Batman Copyright concerns for Tribute project

Batman Copyright concerns for Tribute project
0.0 0

#1

Hi fellow coders!

I’ve recently begun my tribute project and have been having a blast!
But by the time I almost finished it, I realized the copyright implications with
my chosen subject, Batman, will be immense because I used a comic book page for my image.
So I’m wondering if there’s a way to use this image or if I have to scrap the project? :worried:


#2

I wouldn’t worry about it. There are fan materials everywhere. Worst case scenario, you get a cease and desist letter. But odds are no one is going to see it. If this were a commercial site it might be a problem, but for this? Don’t sweat it.


#3

That’s a relief! I was pretty bummed there for a sec. In terms of
portfolios, are they considered commercial as well? Thanks for answering
these questions!


#4

If you’re concerned, you can certainly find some good fan art that is under a creative commons license.


#5

Well, that might get a little iffy, but not by much. I would say:

  1. The worst that will happen is that someone will tell you to take it down. Really, you’ll get a nasty email. DC Comics isn’t going to come and sue you if you take it down when they ask.

  2. A single page static tribute page is maybe not the most impressive thing to put on a portfolio page. I know you’re just starting out so it makes sense to put it up, but unless this is the most incredible tribute page ever, you’re going to want to find better things to put there. As you get deeper into FCC, you will get to some meatier projects.

But still, just don’t sweat it. I really don’t think the lawyers at DC are combing through FCC and CodePen looking for people to sue.

I was curious about wikipedia, which uses lots of trademarked images. Here is their rationale for calling it “fair use”.

If this were a money making site, then I would definitely get their permission (negotiate a fee). If this were a high traffic site, then I’d want to talk to them. But this is a super low level thing. Don’t sweat it.


#6

I didn’t even think there’d be fan art under the commons. That’s awesome, thanks for the tip!


#7

Sounds good. I was actually super paranoid because someone told me these copyright stories, maybe as a scare tactic haha. It worked though. For the portfolio I actually meant projects in the future but I guess I didn’t get that across to you properly :laughing: Thanks for the heads up!


#8

How many Batman themed pages are you planning on doing? :wink:


#9

Haha, maybe a few down the line depending on the project? I can tell you Batman is THE DUDE though :grin: No telling where else he’ll pop up.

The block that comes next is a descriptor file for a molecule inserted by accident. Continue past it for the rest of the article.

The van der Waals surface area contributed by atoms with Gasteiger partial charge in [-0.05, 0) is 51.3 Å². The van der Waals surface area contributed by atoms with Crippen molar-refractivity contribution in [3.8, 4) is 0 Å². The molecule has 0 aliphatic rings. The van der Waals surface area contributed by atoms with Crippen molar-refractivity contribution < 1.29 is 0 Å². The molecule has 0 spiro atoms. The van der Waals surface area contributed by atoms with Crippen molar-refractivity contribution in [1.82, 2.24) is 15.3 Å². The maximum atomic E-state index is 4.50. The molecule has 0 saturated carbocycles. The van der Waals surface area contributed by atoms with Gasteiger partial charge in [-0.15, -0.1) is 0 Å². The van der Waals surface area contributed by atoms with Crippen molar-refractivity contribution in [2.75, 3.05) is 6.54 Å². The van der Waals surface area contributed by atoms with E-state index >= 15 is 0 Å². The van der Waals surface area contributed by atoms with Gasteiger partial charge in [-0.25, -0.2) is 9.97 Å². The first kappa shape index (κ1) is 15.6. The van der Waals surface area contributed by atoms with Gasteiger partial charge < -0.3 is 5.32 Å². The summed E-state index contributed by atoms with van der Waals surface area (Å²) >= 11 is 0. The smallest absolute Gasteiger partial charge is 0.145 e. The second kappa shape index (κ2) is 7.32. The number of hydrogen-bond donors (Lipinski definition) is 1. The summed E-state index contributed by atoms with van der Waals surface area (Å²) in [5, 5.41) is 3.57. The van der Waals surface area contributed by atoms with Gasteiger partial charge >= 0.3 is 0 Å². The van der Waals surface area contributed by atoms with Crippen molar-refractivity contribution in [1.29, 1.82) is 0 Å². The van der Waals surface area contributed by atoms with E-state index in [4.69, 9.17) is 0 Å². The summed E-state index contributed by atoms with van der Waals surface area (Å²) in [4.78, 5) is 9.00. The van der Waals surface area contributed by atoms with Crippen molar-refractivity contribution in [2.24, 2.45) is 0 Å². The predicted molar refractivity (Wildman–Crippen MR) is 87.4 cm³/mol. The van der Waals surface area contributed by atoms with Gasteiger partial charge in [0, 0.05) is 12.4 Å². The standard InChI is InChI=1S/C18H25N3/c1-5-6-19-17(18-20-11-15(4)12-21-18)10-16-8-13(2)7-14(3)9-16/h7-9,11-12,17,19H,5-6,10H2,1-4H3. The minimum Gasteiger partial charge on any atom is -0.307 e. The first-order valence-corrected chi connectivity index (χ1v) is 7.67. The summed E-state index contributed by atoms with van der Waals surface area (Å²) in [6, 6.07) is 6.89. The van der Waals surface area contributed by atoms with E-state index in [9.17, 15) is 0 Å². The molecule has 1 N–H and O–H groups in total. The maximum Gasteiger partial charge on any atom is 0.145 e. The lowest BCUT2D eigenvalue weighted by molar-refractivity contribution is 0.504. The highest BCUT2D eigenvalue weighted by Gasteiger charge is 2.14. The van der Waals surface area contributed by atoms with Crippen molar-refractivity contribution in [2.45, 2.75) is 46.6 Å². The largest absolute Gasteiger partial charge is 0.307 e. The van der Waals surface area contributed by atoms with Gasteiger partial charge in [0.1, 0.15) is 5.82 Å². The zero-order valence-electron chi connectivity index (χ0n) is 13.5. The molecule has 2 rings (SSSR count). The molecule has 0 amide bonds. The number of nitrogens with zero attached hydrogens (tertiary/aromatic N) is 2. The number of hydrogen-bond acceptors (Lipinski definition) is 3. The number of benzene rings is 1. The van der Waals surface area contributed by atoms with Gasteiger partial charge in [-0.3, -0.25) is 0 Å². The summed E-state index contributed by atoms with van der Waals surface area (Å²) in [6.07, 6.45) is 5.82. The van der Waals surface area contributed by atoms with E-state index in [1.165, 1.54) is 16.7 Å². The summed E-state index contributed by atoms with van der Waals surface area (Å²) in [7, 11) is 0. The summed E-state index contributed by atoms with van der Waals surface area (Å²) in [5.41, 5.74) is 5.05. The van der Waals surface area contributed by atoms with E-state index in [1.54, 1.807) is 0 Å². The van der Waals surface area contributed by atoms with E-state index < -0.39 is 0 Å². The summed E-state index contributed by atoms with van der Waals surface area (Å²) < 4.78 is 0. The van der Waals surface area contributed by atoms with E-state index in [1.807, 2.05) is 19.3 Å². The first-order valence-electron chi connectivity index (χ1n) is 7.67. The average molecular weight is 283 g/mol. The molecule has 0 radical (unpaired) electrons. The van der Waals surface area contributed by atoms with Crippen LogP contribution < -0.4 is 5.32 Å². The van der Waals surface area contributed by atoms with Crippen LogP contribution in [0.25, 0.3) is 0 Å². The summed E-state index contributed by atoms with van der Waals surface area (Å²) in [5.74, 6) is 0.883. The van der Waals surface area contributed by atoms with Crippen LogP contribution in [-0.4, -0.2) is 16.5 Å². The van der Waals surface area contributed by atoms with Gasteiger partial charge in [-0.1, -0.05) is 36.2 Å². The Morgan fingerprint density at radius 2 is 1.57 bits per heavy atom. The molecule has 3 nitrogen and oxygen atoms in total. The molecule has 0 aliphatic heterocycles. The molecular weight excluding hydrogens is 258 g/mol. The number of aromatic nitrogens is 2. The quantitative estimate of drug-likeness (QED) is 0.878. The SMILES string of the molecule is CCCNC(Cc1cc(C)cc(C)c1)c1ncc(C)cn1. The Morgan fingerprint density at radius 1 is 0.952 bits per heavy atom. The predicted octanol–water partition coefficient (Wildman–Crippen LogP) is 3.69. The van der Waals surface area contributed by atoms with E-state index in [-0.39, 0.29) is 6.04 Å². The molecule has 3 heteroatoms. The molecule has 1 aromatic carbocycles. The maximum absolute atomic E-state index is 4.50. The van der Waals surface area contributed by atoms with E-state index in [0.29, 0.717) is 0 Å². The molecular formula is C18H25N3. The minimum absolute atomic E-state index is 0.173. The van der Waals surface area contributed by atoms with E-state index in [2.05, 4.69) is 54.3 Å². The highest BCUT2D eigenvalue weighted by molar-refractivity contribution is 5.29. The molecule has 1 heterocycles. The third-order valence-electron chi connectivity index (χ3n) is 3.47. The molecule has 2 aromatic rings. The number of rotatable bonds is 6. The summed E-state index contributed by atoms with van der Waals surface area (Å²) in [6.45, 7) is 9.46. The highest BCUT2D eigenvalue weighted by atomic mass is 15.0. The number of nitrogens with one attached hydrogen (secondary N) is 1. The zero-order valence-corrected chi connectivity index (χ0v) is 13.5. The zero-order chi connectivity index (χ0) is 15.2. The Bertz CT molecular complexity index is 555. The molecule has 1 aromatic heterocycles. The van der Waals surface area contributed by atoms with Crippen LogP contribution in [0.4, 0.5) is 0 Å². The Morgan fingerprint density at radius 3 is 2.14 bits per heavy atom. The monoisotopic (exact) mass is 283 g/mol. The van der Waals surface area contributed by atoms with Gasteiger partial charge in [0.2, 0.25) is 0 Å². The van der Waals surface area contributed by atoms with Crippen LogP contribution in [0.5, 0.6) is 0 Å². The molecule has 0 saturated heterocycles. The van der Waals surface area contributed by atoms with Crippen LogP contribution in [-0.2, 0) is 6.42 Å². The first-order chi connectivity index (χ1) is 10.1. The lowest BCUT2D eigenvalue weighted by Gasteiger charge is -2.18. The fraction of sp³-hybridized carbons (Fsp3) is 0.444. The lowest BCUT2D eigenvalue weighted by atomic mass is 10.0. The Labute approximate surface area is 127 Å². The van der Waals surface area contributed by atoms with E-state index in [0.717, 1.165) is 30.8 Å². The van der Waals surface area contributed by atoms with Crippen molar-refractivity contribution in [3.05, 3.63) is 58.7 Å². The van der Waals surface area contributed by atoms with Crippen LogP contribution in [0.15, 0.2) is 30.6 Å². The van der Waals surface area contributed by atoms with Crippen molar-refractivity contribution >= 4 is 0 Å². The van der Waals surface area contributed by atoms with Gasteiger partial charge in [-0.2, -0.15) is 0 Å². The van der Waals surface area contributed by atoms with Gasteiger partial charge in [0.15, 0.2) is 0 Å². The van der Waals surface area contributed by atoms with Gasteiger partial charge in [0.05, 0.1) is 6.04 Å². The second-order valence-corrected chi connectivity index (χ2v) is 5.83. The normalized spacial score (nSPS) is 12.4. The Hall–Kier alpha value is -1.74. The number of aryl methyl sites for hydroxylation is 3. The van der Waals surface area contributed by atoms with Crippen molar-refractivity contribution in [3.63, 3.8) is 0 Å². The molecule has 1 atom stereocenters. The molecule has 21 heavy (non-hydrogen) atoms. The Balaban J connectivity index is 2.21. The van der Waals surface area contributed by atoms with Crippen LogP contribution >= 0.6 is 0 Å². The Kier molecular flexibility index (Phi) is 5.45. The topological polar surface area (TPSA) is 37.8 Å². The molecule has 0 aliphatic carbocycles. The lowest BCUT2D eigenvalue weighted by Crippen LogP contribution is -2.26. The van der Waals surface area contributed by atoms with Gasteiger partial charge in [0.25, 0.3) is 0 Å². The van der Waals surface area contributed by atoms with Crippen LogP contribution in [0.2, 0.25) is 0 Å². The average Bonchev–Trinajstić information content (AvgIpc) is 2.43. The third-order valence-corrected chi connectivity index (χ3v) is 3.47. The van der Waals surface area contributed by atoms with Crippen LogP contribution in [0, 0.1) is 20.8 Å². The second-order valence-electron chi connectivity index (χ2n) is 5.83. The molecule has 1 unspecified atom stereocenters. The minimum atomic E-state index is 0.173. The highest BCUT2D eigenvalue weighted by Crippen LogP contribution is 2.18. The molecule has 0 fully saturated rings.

#10

I fully support your life choices if you decide to work Batman into every FCC project.


#11

Well, they aren’t going to come at you, since they are busy in competing with MCU… :wink:

btw you can always try this option too in terms of images copyright license issue


#12

But in all fairness, just because someone labels something for “reuse” does not mean that it is actually copyright free. Technically DC owns the rights to any Batman image and just because makes or copies an images does not make it free, regardless of what label they put on it.


#13

Checkout https://www.pixabay.com

It offers royalty free images for download, at no cost.

There are a lot of images for Batman.


#14

Yeah, i agree that. While I’m sure that people trying to create big content website would create their own theme or images based on their need.


#15

Yeah, I don’t know if specializing in “Batman themed web sites” is the best career choice. :wink:

But for the record, Batman is the best. My wife says it’s Superman, but everything is too easy for him. I like Batman because he has not special powers, he just has his brains. And a billion dollars.


#16

Oh yeah. For portfolio projects, I’ll keep it professional. Though I would love to see a recruiters reaction to an all Batman themed portfolio :joy:


#17

Oh god, don’t even mention the dc cinematic universe haha. Yeah I tried that with the image I was using but to no avail. I just really liked that one image for the overall feel of the web page . Thanks for the tip though!


#18

The general rule of thumb is that if you are using a piece of media in a personal or educational project, you are free to use them. If you are not comfortable with that you can always attribute where you got it underneath the media.

If it’s commercial (you are selling anything) then you need to get in contact with the author to get permission. It’s just easier to go and buy photos from a site or a free photo site. Just make sure that you always read the license and follow it. You shouldn’t see any problems that way.

When I do a client’s website i get the photos that I want to use. In the PSD mockup I create create layers for each photo with the data of where I got them, who did the pic, and the date I got them. Then i just group the layers into a folder. Once the mockup has been signed off on and finalized. I send the links to the client and have them purchase them.

Then when I have use the paid ones when I build the website. This ensures that everything is legit and paid for. Then the responsibility is on the client and not me. That’s how i do it anyway.

When in doubt, attribute.